My warning for others is that hedgehogs who like to dig thorugh their cage can burrow inside of the cotton lining. Not only does this get stuck in their quills but it can also pose a choking hazard and a GI blockage hazard if they manage to eat some (just like carefresh).

Quillbert seems perfectly fine so I'm grateful that he wasn't seriously injured. I'm going to continue to watch him more closely though just in case he managed to eat a few pieces during his midnight escapade.
 

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Discussion Starter · #6 ·
I googled "hedgehog + puppy training pad" and this is what I found.

http://www.hedgehogwelfare.org/faq.html
6. How can I litter train my hedgehog?

I'll start by saying that not all hedgies can be litter box trained. The best way is to get a large square ferret sized little box. Put either a pellet type litter (don't use clumping cat litter) or paper litter in it or even paper towels or puppy training pads, and then put their exercise wheel inside the box. Since they pee and poop on their wheel, they usually get the idea that this is where to go. If you find some outside the box, put it inside so they know that's where it should be. (See HWS Newsletter #1, March 2002)
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http://www.lyndonhedgehogs.co.uk/care_o ... dgehog.htm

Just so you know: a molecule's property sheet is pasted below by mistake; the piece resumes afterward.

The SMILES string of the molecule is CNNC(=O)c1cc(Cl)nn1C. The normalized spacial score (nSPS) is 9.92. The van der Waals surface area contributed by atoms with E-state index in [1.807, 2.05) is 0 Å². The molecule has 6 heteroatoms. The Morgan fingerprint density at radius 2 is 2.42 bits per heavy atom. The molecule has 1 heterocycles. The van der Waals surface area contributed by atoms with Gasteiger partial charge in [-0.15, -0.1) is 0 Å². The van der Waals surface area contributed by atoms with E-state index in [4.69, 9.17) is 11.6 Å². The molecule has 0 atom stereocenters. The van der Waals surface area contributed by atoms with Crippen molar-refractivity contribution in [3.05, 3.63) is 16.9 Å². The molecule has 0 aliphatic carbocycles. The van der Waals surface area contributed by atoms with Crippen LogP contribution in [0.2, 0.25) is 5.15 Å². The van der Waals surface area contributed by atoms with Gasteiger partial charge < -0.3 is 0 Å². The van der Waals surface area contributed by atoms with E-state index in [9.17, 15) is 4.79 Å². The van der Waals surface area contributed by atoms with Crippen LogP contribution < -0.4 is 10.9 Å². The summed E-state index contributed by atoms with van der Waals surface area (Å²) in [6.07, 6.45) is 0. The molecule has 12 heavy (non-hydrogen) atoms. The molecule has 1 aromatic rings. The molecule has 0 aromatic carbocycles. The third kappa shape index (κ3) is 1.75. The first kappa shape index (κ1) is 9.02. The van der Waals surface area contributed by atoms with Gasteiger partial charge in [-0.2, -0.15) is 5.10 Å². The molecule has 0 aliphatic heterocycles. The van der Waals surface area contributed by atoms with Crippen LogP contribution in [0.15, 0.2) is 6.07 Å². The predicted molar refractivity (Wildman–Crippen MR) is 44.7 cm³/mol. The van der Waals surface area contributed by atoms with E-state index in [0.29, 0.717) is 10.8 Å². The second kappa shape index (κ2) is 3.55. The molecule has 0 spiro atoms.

You can use small wood chips or dust free shavings, care fresh bedding or another substrate or you can use fleece liners with puppy training pads as we do. As you can see from the picture of Snowbelles cage, she lays on a fleece blanket (not dissimilar to vet bed) with another thinner fleece blanket to hide under. We use a small cat litter tray with wood pellet cat litter under the wheel to catch all their business that they love doing when running! To line the rest of the floor we use a puppy trainer pad as these are also waterproof.
 

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FiaSpice said:
I've alway read that they shouldn't be used because of the chemical in them I'm confused.
I use the pads that are made for people (can't remember what they are called) they are made just like the puppy pads, come in various sizes and don't have the chemicals in them.
(these are sold in the same section as the adult diapers)

I only use them in one cage because the others tears them up.
But I will keep a close eye on the one I use them with.
 

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Shelbys Mom said:
I use the pads that are made for people (can't remember what they are called) they are made just like the puppy pads, come in various sizes and don't have the chemicals in them. (these are sold in the same section as the adult diapers)
Chucks - probably because they're intended to be chucked.

But probably still a bad idea for the diggers. I think my rescue would destroy that and make a mess (probably choking hazard too) with the plastic.

Edit: just saw that "Chux" appears to be a brand name.